When it comes to life insurance policies, your policy application is like a contract negotiation. The insurance company asks questions about your health, lifestyle, and hobbies. You’re expected to provide truthful answers. The insurance company, upon reviewing those answers, decides whether to issue you a policy at all and, if so, how much they should charge you in premiums. If you die while the policy is in place and the insurance company discovers you lied in your application, they can refuse to pay the claim made by your beneficiaries.
One situation we see from time to time is the person who claims in their life insurance application that they have no significant medical conditions. Yet in truth, for example, they’ve just completed treatment for early-stage cancer. If that person dies within the first couple of years after the policy is issued, you better believe the life insurance company will undertake an investigation into their medical history. In doing so, they’ll find out about that cancer, claim that they never would have issued the policy had they known the truth, and refuse to pay the policy beneficiaries. The law supports the insurer’s right to do that.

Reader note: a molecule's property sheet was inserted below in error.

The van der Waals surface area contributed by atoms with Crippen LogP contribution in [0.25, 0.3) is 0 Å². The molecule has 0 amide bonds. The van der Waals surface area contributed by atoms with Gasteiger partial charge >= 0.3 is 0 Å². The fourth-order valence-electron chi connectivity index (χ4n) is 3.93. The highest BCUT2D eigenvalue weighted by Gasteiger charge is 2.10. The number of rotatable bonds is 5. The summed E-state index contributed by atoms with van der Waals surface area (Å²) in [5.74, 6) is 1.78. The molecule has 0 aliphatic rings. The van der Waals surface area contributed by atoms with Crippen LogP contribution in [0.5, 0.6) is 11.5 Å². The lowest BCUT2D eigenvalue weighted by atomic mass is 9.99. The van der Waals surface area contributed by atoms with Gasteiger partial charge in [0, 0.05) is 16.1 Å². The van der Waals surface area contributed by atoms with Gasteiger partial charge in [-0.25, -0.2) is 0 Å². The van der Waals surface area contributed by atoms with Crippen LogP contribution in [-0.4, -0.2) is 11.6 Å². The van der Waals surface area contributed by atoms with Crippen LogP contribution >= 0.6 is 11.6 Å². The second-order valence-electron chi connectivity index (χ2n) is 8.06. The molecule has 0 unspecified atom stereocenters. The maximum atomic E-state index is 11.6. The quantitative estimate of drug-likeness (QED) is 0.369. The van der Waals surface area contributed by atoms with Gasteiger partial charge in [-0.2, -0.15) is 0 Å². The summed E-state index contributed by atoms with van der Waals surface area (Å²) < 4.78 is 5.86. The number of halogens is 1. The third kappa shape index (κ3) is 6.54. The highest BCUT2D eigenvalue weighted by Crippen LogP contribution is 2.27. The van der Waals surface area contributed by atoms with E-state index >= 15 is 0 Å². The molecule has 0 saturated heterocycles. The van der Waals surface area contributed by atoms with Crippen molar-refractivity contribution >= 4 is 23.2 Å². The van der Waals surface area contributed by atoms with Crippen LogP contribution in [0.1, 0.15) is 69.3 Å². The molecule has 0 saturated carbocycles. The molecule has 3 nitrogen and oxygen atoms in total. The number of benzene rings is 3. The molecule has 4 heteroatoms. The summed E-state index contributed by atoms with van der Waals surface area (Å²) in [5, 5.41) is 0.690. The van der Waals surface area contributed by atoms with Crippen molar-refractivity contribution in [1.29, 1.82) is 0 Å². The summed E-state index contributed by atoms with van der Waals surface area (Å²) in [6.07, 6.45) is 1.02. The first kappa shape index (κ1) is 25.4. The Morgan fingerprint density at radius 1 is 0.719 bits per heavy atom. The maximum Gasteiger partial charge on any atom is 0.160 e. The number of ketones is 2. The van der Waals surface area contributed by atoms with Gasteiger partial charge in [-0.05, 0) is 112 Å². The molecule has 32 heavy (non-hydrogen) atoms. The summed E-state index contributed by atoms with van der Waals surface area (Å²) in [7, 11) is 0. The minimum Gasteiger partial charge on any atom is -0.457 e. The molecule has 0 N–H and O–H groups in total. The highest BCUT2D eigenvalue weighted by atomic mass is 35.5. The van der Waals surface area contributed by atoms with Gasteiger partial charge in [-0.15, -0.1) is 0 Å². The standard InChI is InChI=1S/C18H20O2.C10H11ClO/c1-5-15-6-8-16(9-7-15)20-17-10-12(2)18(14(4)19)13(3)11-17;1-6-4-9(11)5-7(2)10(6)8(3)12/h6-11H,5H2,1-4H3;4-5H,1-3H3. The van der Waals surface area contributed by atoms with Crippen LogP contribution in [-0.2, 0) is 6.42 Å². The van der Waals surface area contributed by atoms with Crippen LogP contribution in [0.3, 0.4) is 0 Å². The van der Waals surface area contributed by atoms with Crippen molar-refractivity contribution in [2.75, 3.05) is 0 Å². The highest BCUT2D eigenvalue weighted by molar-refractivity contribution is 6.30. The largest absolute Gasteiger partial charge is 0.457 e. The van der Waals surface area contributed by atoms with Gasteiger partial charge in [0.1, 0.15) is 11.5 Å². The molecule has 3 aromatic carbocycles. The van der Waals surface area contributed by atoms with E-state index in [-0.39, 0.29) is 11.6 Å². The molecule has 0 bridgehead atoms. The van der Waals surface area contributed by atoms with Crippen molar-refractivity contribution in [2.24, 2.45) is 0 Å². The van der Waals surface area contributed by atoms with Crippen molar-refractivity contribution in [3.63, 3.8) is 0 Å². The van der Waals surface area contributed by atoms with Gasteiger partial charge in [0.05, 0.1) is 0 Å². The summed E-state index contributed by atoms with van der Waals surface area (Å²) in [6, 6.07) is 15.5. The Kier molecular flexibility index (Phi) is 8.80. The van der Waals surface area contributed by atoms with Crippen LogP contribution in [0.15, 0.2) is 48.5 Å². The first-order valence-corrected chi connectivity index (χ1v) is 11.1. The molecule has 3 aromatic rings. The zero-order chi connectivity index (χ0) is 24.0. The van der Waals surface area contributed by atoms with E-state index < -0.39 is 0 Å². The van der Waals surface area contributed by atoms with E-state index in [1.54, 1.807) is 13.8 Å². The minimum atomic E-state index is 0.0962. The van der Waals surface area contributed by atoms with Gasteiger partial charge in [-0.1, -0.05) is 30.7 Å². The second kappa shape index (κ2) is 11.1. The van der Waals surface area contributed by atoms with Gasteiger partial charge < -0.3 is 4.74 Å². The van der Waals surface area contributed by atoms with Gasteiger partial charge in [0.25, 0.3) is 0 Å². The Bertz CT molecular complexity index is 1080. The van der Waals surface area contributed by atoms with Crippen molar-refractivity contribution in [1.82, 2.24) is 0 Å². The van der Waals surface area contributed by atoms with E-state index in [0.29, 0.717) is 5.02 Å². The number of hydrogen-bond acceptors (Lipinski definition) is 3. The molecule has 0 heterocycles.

So, just don’t lie in that application. You may end up paying a higher premium, but at least your beneficiaries will receive the financial security you intended for them after you pass away.
Pay your premiums
This is another instance where basic contract law comes into play. A contract is nothing more of a set of promises between two parties. In the life insurance context, the policyholder promises to make premium payments. In exchange for those payments, the insurer agrees to pay a certain amount to the policyholder’s beneficiary when the policyholder dies.
If you fail to pay your premiums (i.e., fail to hold up your end of the bargain), the insurance company won’t have to pay your beneficiaries when you die. Thus, even when money is tight, you need to make sure you prioritize your premium payments if you want to protect your loved ones financially.